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July 31, 2012, 06:10:57 PM
 #179

One recent revelation I've had as a result of Pieter's ultraprune implementation is that any tree commitment scheme should also commit to undo logs so that nodes don't necessarily have to all individually store all the data required to reorg forever.

Perhaps that's another reason to use insert-order-invariant tree structure.  If you have to reverse some transactions, you don't have to worry how you undo them.  Undoing a block/tx is just as easy as adding it in the first place.

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Only use Armory software signed by the Armory Offline Signing Key (0x98832223)

Please donate to the Armory project by clicking here!    (or donate directly via 1QBDLYTDFHHZAABYSKGKPWKLSXZWCCJQBX -- yes, it's a real address!)
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July 31, 2012, 08:28:12 PM
 #180

Perhaps that's another reason to use insert-order-invariant tree structure.  If you have to reverse some transactions, you don't have to worry how you undo them.  Undoing a block/tx is just as easy as adding it in the first place.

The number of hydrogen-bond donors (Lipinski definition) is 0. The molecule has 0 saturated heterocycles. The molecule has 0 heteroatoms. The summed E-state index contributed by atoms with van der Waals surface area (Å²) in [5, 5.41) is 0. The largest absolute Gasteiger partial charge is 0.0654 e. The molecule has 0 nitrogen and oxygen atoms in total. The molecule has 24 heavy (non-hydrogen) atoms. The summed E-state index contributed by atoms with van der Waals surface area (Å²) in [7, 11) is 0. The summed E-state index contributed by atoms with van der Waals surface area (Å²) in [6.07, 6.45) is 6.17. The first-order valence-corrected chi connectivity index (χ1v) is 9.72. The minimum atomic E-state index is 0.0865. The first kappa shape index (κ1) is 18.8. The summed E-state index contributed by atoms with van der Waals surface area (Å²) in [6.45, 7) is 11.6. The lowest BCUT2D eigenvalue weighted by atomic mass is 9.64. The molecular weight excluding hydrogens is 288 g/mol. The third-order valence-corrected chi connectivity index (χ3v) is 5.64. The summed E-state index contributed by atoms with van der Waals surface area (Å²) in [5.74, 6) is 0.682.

You still have to have the complete data that you would remove. E.g. when I spend txn X,  I don't specify all of X's data to spend it (thats burried elsewhere in the chain) only the hash. Order invariant wouldn't let me recover that. I need some kind of undo data, even if its just the location of the original txn so that I could fetch it. (though more efficient if you can serve me up a whole undo block)